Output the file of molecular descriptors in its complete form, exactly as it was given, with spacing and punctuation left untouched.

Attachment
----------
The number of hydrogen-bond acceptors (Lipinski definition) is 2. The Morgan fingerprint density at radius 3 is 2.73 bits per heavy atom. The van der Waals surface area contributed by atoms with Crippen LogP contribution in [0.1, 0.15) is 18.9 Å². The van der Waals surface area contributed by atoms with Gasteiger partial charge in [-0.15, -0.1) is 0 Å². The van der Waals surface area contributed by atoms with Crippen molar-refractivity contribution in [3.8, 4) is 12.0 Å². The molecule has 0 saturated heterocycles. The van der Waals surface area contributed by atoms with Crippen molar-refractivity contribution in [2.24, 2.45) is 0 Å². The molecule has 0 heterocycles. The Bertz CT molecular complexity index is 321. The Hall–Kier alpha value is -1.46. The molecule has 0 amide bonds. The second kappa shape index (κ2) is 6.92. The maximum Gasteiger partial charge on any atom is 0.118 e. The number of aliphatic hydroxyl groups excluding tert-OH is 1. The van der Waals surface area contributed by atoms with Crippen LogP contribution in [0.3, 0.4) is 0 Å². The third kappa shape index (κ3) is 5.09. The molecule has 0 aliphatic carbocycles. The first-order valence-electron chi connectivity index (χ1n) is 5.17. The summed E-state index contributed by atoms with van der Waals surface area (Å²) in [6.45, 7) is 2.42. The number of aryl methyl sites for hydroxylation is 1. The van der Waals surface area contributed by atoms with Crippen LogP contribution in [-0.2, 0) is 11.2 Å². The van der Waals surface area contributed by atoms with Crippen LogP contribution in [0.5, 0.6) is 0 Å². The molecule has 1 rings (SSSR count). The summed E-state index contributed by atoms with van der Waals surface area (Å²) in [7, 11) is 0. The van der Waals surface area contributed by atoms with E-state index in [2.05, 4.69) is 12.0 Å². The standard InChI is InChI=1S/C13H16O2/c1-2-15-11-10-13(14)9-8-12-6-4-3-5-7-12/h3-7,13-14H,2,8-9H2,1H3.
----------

The number of hydrogen-bond acceptors (Lipinski definition) is 2. The Morgan fingerprint density at radius 3 is 2.73 bits per heavy atom. The van der Waals surface area contributed by atoms with Crippen LogP contribution in [0.1, 0.15) is 18.9 Å². The van der Waals surface area contributed by atoms with Gasteiger partial charge in [-0.15, -0.1) is 0 Å². The van der Waals surface area contributed by atoms with Crippen molar-refractivity contribution in [3.8, 4) is 12.0 Å². The molecule has 0 saturated heterocycles. The van der Waals surface area contributed by atoms with Crippen molar-refractivity contribution in [2.24, 2.45) is 0 Å². The molecule has 0 heterocycles. The Bertz CT molecular complexity index is 321. The Hall–Kier alpha value is -1.46. The molecule has 0 amide bonds. The second kappa shape index (κ2) is 6.92. The maximum Gasteiger partial charge on any atom is 0.118 e. The number of aliphatic hydroxyl groups excluding tert-OH is 1. The van der Waals surface area contributed by atoms with Crippen LogP contribution in [0.3, 0.4) is 0 Å². The third kappa shape index (κ3) is 5.09. The molecule has 0 aliphatic carbocycles. The first-order valence-electron chi connectivity index (χ1n) is 5.17. The summed E-state index contributed by atoms with van der Waals surface area (Å²) in [6.45, 7) is 2.42. The number of aryl methyl sites for hydroxylation is 1. The van der Waals surface area contributed by atoms with Crippen LogP contribution in [-0.2, 0) is 11.2 Å². The van der Waals surface area contributed by atoms with Crippen LogP contribution in [0.5, 0.6) is 0 Å². The molecule has 1 rings (SSSR count). The summed E-state index contributed by atoms with van der Waals surface area (Å²) in [7, 11) is 0. The van der Waals surface area contributed by atoms with E-state index in [2.05, 4.69) is 12.0 Å². The standard InChI is InChI=1S/C13H16O2/c1-2-15-11-10-13(14)9-8-12-6-4-3-5-7-12/h3-7,13-14H,2,8-9H2,1H3.